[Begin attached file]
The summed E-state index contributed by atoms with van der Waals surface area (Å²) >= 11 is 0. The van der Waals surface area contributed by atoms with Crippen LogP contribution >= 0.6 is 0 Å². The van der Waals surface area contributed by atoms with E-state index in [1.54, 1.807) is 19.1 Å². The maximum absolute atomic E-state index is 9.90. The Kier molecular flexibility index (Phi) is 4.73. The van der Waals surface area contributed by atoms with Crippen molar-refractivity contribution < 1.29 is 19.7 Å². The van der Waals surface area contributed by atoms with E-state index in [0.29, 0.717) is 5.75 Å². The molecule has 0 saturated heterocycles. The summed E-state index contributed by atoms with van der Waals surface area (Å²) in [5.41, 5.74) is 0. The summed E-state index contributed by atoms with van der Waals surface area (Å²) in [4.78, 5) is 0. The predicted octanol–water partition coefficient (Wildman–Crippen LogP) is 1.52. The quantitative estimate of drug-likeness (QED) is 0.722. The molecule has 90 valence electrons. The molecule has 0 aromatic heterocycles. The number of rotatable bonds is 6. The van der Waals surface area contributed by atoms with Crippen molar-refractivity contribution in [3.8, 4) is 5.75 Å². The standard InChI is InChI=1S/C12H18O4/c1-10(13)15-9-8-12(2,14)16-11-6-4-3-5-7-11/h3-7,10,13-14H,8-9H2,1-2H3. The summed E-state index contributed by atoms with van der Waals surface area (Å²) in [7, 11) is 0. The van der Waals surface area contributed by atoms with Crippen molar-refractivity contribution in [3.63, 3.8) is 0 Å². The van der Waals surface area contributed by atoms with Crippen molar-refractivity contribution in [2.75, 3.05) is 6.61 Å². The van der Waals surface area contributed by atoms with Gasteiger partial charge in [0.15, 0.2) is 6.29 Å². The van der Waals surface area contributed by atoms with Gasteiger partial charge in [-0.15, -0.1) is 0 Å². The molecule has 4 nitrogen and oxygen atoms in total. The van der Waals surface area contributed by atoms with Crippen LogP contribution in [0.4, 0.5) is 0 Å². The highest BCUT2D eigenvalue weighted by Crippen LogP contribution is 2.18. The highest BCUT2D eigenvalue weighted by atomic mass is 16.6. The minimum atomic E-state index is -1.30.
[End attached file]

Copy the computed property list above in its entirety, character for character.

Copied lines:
The summed E-state index contributed by atoms with van der Waals surface area (Å²) >= 11 is 0. The van der Waals surface area contributed by atoms with Crippen LogP contribution >= 0.6 is 0 Å². The van der Waals surface area contributed by atoms with E-state index in [1.54, 1.807) is 19.1 Å². The maximum absolute atomic E-state index is 9.90. The Kier molecular flexibility index (Phi) is 4.73. The van der Waals surface area contributed by atoms with Crippen molar-refractivity contribution < 1.29 is 19.7 Å². The van der Waals surface area contributed by atoms with E-state index in [0.29, 0.717) is 5.75 Å². The molecule has 0 saturated heterocycles. The summed E-state index contributed by atoms with van der Waals surface area (Å²) in [5.41, 5.74) is 0. The summed E-state index contributed by atoms with van der Waals surface area (Å²) in [4.78, 5) is 0. The predicted octanol–water partition coefficient (Wildman–Crippen LogP) is 1.52. The quantitative estimate of drug-likeness (QED) is 0.722. The molecule has 90 valence electrons. The molecule has 0 aromatic heterocycles. The number of rotatable bonds is 6. The van der Waals surface area contributed by atoms with Crippen molar-refractivity contribution in [3.8, 4) is 5.75 Å². The standard InChI is InChI=1S/C12H18O4/c1-10(13)15-9-8-12(2,14)16-11-6-4-3-5-7-11/h3-7,10,13-14H,8-9H2,1-2H3. The summed E-state index contributed by atoms with van der Waals surface area (Å²) in [7, 11) is 0. The van der Waals surface area contributed by atoms with Crippen molar-refractivity contribution in [3.63, 3.8) is 0 Å². The van der Waals surface area contributed by atoms with Crippen molar-refractivity contribution in [2.75, 3.05) is 6.61 Å². The van der Waals surface area contributed by atoms with Gasteiger partial charge in [0.15, 0.2) is 6.29 Å². The van der Waals surface area contributed by atoms with Gasteiger partial charge in [-0.15, -0.1) is 0 Å². The molecule has 4 nitrogen and oxygen atoms in total. The van der Waals surface area contributed by atoms with Crippen LogP contribution in [0.4, 0.5) is 0 Å². The highest BCUT2D eigenvalue weighted by Crippen LogP contribution is 2.18. The highest BCUT2D eigenvalue weighted by atomic mass is 16.6. The minimum atomic E-state index is -1.30.